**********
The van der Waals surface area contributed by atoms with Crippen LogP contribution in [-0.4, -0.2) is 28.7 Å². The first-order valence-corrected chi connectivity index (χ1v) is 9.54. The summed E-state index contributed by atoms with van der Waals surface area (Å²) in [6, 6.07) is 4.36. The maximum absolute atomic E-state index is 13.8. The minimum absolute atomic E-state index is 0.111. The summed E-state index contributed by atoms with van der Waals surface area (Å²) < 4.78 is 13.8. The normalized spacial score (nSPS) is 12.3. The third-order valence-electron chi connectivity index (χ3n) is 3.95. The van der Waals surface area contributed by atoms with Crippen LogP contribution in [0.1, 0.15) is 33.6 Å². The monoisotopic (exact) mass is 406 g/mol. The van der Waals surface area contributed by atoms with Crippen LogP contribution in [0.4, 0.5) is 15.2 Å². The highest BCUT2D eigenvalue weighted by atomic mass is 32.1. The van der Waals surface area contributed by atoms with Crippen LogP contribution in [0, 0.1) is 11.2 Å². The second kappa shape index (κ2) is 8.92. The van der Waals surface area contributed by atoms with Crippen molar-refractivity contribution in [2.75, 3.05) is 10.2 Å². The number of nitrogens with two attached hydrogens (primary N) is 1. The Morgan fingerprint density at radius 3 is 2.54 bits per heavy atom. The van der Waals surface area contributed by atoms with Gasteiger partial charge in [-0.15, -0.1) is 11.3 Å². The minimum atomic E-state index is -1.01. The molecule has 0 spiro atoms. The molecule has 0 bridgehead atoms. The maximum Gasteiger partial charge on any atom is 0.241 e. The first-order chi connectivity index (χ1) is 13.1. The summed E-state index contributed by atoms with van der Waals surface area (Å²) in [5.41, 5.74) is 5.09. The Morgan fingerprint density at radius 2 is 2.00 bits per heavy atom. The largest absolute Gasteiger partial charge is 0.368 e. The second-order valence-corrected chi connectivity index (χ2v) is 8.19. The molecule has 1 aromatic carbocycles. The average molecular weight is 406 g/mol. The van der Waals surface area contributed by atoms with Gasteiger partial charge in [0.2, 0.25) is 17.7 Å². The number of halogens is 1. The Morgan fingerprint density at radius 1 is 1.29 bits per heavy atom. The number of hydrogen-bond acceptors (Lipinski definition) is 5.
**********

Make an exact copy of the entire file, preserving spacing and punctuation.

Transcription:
The van der Waals surface area contributed by atoms with Crippen LogP contribution in [-0.4, -0.2) is 28.7 Å². The first-order valence-corrected chi connectivity index (χ1v) is 9.54. The summed E-state index contributed by atoms with van der Waals surface area (Å²) in [6, 6.07) is 4.36. The maximum absolute atomic E-state index is 13.8. The minimum absolute atomic E-state index is 0.111. The summed E-state index contributed by atoms with van der Waals surface area (Å²) < 4.78 is 13.8. The normalized spacial score (nSPS) is 12.3. The third-order valence-electron chi connectivity index (χ3n) is 3.95. The van der Waals surface area contributed by atoms with Crippen LogP contribution in [0.1, 0.15) is 33.6 Å². The monoisotopic (exact) mass is 406 g/mol. The van der Waals surface area contributed by atoms with Crippen LogP contribution in [0.4, 0.5) is 15.2 Å². The highest BCUT2D eigenvalue weighted by atomic mass is 32.1. The van der Waals surface area contributed by atoms with Crippen LogP contribution in [0, 0.1) is 11.2 Å². The second kappa shape index (κ2) is 8.92. The van der Waals surface area contributed by atoms with Crippen molar-refractivity contribution in [2.75, 3.05) is 10.2 Å². The number of nitrogens with two attached hydrogens (primary N) is 1. The Morgan fingerprint density at radius 3 is 2.54 bits per heavy atom. The van der Waals surface area contributed by atoms with Gasteiger partial charge in [-0.15, -0.1) is 11.3 Å². The minimum atomic E-state index is -1.01. The molecule has 0 spiro atoms. The molecule has 0 bridgehead atoms. The maximum Gasteiger partial charge on any atom is 0.241 e. The first-order chi connectivity index (χ1) is 13.1. The summed E-state index contributed by atoms with van der Waals surface area (Å²) in [5.41, 5.74) is 5.09. The Morgan fingerprint density at radius 2 is 2.00 bits per heavy atom. The largest absolute Gasteiger partial charge is 0.368 e. The second-order valence-corrected chi connectivity index (χ2v) is 8.19. The molecule has 1 aromatic carbocycles. The average molecular weight is 406 g/mol. The van der Waals surface area contributed by atoms with Gasteiger partial charge in [0.2, 0.25) is 17.7 Å². The number of halogens is 1. The Morgan fingerprint density at radius 1 is 1.29 bits per heavy atom. The number of hydrogen-bond acceptors (Lipinski definition) is 5.